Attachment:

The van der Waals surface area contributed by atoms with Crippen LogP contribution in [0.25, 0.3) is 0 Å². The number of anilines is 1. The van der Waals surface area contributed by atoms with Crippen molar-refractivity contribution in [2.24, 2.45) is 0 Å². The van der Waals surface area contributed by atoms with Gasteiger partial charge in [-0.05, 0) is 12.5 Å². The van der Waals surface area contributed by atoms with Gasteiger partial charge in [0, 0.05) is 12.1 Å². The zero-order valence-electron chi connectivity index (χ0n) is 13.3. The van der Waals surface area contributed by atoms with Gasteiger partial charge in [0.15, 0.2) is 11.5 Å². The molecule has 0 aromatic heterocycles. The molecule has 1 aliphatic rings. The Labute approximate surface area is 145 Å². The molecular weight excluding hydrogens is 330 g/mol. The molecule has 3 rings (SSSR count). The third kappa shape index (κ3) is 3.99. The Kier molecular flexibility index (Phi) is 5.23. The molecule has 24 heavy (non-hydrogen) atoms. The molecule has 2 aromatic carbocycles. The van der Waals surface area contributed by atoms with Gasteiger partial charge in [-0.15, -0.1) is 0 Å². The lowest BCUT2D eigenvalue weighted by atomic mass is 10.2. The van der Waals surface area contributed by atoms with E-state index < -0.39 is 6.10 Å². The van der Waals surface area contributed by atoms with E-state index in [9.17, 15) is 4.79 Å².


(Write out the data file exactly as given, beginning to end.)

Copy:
The van der Waals surface area contributed by atoms with Crippen LogP contribution in [0.25, 0.3) is 0 Å². The number of anilines is 1. The van der Waals surface area contributed by atoms with Crippen molar-refractivity contribution in [2.24, 2.45) is 0 Å². The van der Waals surface area contributed by atoms with Gasteiger partial charge in [-0.05, 0) is 12.5 Å². The van der Waals surface area contributed by atoms with Gasteiger partial charge in [0, 0.05) is 12.1 Å². The zero-order valence-electron chi connectivity index (χ0n) is 13.3. The van der Waals surface area contributed by atoms with Gasteiger partial charge in [0.15, 0.2) is 11.5 Å². The molecule has 0 aromatic heterocycles. The molecule has 1 aliphatic rings. The Labute approximate surface area is 145 Å². The molecular weight excluding hydrogens is 330 g/mol. The molecule has 3 rings (SSSR count). The third kappa shape index (κ3) is 3.99. The Kier molecular flexibility index (Phi) is 5.23. The molecule has 24 heavy (non-hydrogen) atoms. The molecule has 2 aromatic carbocycles. The van der Waals surface area contributed by atoms with Gasteiger partial charge in [-0.15, -0.1) is 0 Å². The lowest BCUT2D eigenvalue weighted by atomic mass is 10.2. The van der Waals surface area contributed by atoms with E-state index < -0.39 is 6.10 Å². The van der Waals surface area contributed by atoms with E-state index in [9.17, 15) is 4.79 Å².